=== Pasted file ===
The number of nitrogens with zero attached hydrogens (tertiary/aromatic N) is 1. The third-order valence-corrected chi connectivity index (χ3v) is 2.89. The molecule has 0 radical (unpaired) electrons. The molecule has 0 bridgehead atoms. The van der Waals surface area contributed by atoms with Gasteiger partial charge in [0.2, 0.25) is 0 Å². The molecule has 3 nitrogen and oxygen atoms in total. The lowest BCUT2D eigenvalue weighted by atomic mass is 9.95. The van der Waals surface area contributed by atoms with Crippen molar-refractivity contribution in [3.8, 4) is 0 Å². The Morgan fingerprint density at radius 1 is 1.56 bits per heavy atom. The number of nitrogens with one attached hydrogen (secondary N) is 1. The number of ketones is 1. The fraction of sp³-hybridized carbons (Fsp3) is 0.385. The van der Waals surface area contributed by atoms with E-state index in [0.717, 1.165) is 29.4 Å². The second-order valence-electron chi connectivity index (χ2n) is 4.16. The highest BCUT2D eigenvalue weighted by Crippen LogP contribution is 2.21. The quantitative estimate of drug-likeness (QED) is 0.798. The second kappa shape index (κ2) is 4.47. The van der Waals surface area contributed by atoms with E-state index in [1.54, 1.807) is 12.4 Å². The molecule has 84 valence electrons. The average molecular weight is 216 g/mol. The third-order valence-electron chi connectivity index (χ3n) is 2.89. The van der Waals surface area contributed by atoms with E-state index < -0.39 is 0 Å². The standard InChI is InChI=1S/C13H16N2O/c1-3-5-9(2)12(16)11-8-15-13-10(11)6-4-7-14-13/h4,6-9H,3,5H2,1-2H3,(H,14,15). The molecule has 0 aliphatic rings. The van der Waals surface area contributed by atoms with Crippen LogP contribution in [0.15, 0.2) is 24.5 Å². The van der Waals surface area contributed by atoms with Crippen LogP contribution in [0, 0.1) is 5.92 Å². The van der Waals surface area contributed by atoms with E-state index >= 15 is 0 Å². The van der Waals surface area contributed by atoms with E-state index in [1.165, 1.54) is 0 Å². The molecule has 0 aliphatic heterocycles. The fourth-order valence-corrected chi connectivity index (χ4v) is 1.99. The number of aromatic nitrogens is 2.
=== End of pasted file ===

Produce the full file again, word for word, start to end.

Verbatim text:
The number of nitrogens with zero attached hydrogens (tertiary/aromatic N) is 1. The third-order valence-corrected chi connectivity index (χ3v) is 2.89. The molecule has 0 radical (unpaired) electrons. The molecule has 0 bridgehead atoms. The van der Waals surface area contributed by atoms with Gasteiger partial charge in [0.2, 0.25) is 0 Å². The molecule has 3 nitrogen and oxygen atoms in total. The lowest BCUT2D eigenvalue weighted by atomic mass is 9.95. The van der Waals surface area contributed by atoms with Crippen molar-refractivity contribution in [3.8, 4) is 0 Å². The Morgan fingerprint density at radius 1 is 1.56 bits per heavy atom. The number of nitrogens with one attached hydrogen (secondary N) is 1. The number of ketones is 1. The fraction of sp³-hybridized carbons (Fsp3) is 0.385. The van der Waals surface area contributed by atoms with E-state index in [0.717, 1.165) is 29.4 Å². The second-order valence-electron chi connectivity index (χ2n) is 4.16. The highest BCUT2D eigenvalue weighted by Crippen LogP contribution is 2.21. The quantitative estimate of drug-likeness (QED) is 0.798. The second kappa shape index (κ2) is 4.47. The van der Waals surface area contributed by atoms with E-state index in [1.54, 1.807) is 12.4 Å². The molecule has 84 valence electrons. The average molecular weight is 216 g/mol. The third-order valence-electron chi connectivity index (χ3n) is 2.89. The van der Waals surface area contributed by atoms with E-state index < -0.39 is 0 Å². The standard InChI is InChI=1S/C13H16N2O/c1-3-5-9(2)12(16)11-8-15-13-10(11)6-4-7-14-13/h4,6-9H,3,5H2,1-2H3,(H,14,15). The molecule has 0 aliphatic rings. The van der Waals surface area contributed by atoms with Crippen LogP contribution in [0.15, 0.2) is 24.5 Å². The van der Waals surface area contributed by atoms with Crippen LogP contribution in [0, 0.1) is 5.92 Å². The van der Waals surface area contributed by atoms with E-state index >= 15 is 0 Å². The van der Waals surface area contributed by atoms with E-state index in [1.165, 1.54) is 0 Å². The molecule has 0 aliphatic heterocycles. The fourth-order valence-corrected chi connectivity index (χ4v) is 1.99. The number of aromatic nitrogens is 2.